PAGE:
- Paperback: 336 pages
- Publisher: Harper Perennial (October 25, 2016)
- Language: English
- ISBN-10: 0062394622
- ISBN-13: 978-0062394620
- Product Dimensions: 5.3 x 0.8 x 8 inches
- Shipping Weight: 7.2 ounces (View shipping rates and policies)
- Average Customer Review: 7 customer reviews
- Amazon Best Sellers Rank: #498,840 in Books (See Top 100 in Books)
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Not Just Jane: Rediscovering Seven Amazing Women Writers Who Transformed British Literature Paperback – October 25, 2016
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“An industrious work by an adoring reader…. Her converting zeal is apparent on every page, holding up passages of poems and novels to tempt us. With verve and brio, she imagines her modern self into her subjects’ minds.” (Wall Street Journal)
“Not Just Jane restores seven of England’s most fascinating and subversive literary voices to their rightful places in history. Shelley DeWees tells each woman writer’s story with wit, passion, and an astute understanding of the society in which she lived and wrote.” (Dr. Amanda Foreman, New York Times bestselling author of Georgiana: Duchess of Devonshire and creator of docuseries The Ascent of Woman)
“Not merely delightful nonfiction. It’s a moving and heartfelt tribute to seven forgotten literary foremothers whose works were widely admired and just as widely consigned to moldering oblivion. What we need are many more books in the spirit of Not Just Jane.” (Lyndsay Faye, author of Jane Steele)
“Shelley DeWees has admirably filled in the gaps for us, introducing us to the many daring, exciting women writers out there beyond Austen, the Brontës, Eliot, and Woolf. If you want to know not only what women were up against in the pre-modern era but also how women turned to the pen as a source of liberation, then this is the book for you.” (Anne Boyd Rioux, author of Constance Fenimore Wilson: Portrait of a Lady Novelist)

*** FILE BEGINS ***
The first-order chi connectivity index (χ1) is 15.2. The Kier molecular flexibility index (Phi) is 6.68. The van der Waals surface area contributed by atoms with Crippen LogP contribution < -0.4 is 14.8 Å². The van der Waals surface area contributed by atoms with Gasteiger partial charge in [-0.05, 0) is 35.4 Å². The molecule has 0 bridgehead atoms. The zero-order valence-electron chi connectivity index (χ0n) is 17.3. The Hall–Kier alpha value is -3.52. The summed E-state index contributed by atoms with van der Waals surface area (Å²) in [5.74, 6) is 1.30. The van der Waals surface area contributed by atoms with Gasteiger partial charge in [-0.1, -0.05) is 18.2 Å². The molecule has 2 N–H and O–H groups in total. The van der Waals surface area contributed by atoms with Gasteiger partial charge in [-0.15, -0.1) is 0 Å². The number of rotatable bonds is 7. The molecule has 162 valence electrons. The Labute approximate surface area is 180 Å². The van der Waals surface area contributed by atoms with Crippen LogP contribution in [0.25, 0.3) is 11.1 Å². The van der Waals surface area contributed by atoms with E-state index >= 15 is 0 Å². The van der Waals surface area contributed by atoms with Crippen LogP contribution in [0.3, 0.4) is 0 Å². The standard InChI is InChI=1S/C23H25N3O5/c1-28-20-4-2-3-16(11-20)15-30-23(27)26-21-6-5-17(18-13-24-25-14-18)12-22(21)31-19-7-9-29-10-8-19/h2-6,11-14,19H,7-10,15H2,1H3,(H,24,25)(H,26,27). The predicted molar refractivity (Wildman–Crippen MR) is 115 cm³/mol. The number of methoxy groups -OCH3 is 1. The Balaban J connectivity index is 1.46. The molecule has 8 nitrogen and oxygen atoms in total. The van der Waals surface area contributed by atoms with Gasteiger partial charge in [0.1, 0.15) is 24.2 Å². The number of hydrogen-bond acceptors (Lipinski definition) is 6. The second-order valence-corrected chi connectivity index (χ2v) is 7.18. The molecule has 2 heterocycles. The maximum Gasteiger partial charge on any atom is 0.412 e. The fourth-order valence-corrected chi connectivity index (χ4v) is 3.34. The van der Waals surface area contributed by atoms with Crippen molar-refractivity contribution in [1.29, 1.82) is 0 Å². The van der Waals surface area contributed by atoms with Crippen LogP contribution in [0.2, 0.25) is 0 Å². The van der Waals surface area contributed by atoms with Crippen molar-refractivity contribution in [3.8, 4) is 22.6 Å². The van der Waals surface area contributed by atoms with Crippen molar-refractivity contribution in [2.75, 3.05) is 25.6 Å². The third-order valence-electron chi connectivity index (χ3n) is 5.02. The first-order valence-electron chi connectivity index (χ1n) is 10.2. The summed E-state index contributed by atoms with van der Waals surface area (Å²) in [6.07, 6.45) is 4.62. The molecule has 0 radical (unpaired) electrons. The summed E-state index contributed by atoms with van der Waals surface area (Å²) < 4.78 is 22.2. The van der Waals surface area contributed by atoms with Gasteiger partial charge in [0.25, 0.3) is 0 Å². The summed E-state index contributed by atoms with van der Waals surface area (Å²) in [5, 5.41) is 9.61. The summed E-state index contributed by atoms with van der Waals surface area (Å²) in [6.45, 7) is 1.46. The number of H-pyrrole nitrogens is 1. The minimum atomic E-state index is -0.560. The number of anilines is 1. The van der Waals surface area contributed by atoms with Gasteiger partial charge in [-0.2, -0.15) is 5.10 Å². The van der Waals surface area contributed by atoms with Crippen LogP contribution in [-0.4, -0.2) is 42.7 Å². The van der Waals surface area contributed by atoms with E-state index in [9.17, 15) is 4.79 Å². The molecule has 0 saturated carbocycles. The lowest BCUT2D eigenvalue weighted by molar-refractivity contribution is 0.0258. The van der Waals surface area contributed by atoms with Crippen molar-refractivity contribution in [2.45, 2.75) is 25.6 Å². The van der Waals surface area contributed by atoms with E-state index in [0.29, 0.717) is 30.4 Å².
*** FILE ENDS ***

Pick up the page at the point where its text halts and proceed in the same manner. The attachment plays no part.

“I found Not Just Jane delightfully engaging. DeWees emerges as the Indiana Jones of literary archeology, and we are forever in her debt.” (Laurel Ann Nattress, editor of Jane Austen Made Me Do It and Austenprose.com)
“Second Wave feminism reclaimed long-forgotten late 18th and early 19th century ‘authoresses’, but they still largely remain unknown outside the academic community. Now Shelley DeWees’s readable and engaging study of seven of the best introduces them to a wider audience. They deserve it.” (Professor Janet Todd, OBE, editor of The Cambridge Edition of the Works of Jane Austen)
“Reveal[s] the interesting lives and strong characters of these oft-forgotten writers…. This book succeeds at making readers aware of the gaps in our knowledge of British literature…planting the seed that there are many treasures out there waiting for a second chance. (Kirkus Reviews)
“Masterfully weaves a tale of history, culture, and writing.… Not Just Jane is a gem, a rediscovery of female perseverance in a patriarchal society, and shows how deftly, artfully, and successfully female writers can navigate their circumstances.” (Los Angeles Review of Books)
“Together, the essays work to broaden our understanding of literary history.” (Book Riot, “20 Great Essay Collections from 2016”)